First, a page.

Ethiopia's Blip on World Stage

Jan 1 , 2022
By Christian Tesfaye

The just-ended year has been interesting. Although it would be hard to back up with data, it is hard to remember a year when Ethiopia was such a focus of international media and attention since perhaps the famine of the early 1980s. The latter managed to be a momentous event that galvanised the global aid industry and propelled it to mainstream attention following the Band-Aid concert. The long-term impacts this time around are still to be seen. Still, it is unfortunate that the history of this country over the past half a century, through the eyes of the international public, is likely remembered in chapters of different humanitarian disasters and conflicts.

We could be forgiven then for assuming that the world must have revolved around our orbit in 2021.

From the United Nations Security Council to nearly every recognisable media institution, especially based in the West, did they have anyone in their minds but Ethiopia and its civil war in the north? From a rebel army touted to secure military victory Taliban-style to a Prime Minister that ventured to the battlefront, was there anything that should have been more newsworthy in 2021?

Surprisingly, although the world heard more about us this year than it had in a long time, our troubles and tribulations are not nearly as notable as we imagine. The world is a big place, with much greater influence wielded by the Global North, and in which the existential issues of a poor African nation do not make that much news. The year-in-reviews of most publications can back up my claim.

Take the Wall Street Journal. The storming of the US capitol, COVID vaccines, meme stocks, the sentencing of the Russian opposition leader Alexei Navalny, NFTs, the blocked Suez Canal and America’s withdrawal from Afghanistan were some of the biggest news stories. The same is true for CBS News, which also counts the billionaire space race, the Tokyo Olympics and the Texas abortion ban. Ethiopia is absent among the most noteworthy events.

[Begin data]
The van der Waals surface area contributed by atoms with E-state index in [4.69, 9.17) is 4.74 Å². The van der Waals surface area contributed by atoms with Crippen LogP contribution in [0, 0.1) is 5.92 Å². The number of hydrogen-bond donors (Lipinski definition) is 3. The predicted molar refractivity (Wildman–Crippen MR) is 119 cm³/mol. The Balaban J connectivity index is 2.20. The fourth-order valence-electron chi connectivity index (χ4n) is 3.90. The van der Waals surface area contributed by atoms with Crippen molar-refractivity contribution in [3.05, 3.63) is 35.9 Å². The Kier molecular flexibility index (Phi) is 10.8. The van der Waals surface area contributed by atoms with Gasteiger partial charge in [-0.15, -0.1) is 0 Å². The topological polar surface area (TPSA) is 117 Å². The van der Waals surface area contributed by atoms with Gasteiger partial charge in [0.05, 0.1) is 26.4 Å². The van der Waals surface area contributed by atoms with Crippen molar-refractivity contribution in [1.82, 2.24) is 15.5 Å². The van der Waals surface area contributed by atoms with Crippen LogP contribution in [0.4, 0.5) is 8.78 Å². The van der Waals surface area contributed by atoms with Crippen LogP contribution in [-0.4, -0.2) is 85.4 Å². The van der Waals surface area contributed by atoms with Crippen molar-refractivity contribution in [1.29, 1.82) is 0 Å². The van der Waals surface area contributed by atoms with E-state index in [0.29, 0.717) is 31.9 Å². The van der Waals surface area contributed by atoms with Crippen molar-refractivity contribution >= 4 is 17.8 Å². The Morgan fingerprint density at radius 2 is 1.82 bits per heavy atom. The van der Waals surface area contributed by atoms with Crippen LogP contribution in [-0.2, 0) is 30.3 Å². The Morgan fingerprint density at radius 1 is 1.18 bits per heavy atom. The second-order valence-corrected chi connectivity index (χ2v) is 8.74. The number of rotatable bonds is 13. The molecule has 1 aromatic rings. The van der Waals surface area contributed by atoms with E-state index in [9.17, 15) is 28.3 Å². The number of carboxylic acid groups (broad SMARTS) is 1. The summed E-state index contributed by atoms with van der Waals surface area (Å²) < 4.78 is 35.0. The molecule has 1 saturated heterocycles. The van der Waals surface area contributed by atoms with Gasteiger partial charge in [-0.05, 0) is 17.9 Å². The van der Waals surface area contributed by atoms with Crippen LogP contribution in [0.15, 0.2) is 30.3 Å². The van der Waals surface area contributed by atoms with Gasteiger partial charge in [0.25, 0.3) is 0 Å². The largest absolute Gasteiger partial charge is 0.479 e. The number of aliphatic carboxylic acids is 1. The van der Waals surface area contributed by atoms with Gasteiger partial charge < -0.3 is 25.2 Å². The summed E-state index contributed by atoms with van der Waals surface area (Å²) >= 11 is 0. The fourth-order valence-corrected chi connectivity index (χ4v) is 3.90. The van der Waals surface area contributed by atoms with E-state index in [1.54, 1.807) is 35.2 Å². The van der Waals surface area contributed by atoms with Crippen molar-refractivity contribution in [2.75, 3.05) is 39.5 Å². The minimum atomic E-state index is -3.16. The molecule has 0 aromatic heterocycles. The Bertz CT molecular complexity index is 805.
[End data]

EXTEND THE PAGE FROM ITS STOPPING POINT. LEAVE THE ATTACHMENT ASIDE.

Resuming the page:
But, we can argue, US media institutions are notoriously skewed towards America-centric news. They are not good enough measurements of what people were talking about each year.

What about more internationally-focused publications, such as The Economist?

In an article that churns together how many hours audiences spent following stories, a great deal of attention was concentrated on, here again, the American presidential transition, COVID-19 and even the new James Bond film. Ethiopia and its crisis do not seem to have gained that much traction.

But what becomes news and how well it is pushed is often highly influenced by the media institutions themselves. Perhaps there were issues people were highly interested in, like Ethiopia, but were not sufficiently covered by mainstream media. Google could answer this question, and it does, and we will not find this country any closer to the top.

The most trending news stories were the likes of AMC stock, the shares of an American theatre company, Dogecoin, the biggest meme stock, and COVID related news. The number one trending was Afghanistan, most probably because the crisis in that country involved the US.

But wait. What about Twitter, one of the battlefronts of the war? We must have made a dent there, right?

No. In politics, it was still dominated by what was happening in the US. The most liked tweet belongs to Joe Biden. Other than that, it was #StopAsianHate. Much of the rest was speculating and debating over TV shows and movies.

Does that mean the world does not revolve in our orbit? Are our debacle and crisis only noted by people within the borders of Ethiopia or, at most, in the Horn of Africa? Has the world not taken note of what we see as a fight for the history books, an epic battle against imperialism or fascism (depending on political affiliations)? Are we mice barely audible in our scuffles in this world of elephants?

According to the data, probably.

PUBLISHED ON Jan 01,2022 [ VOL 22 , NO 1131]

Christian Tesfaye ( is a researcher and Fortune's Deputy Editor-in-Chief whose interests run amok in the directions of political thought, markets, society and pop culture.

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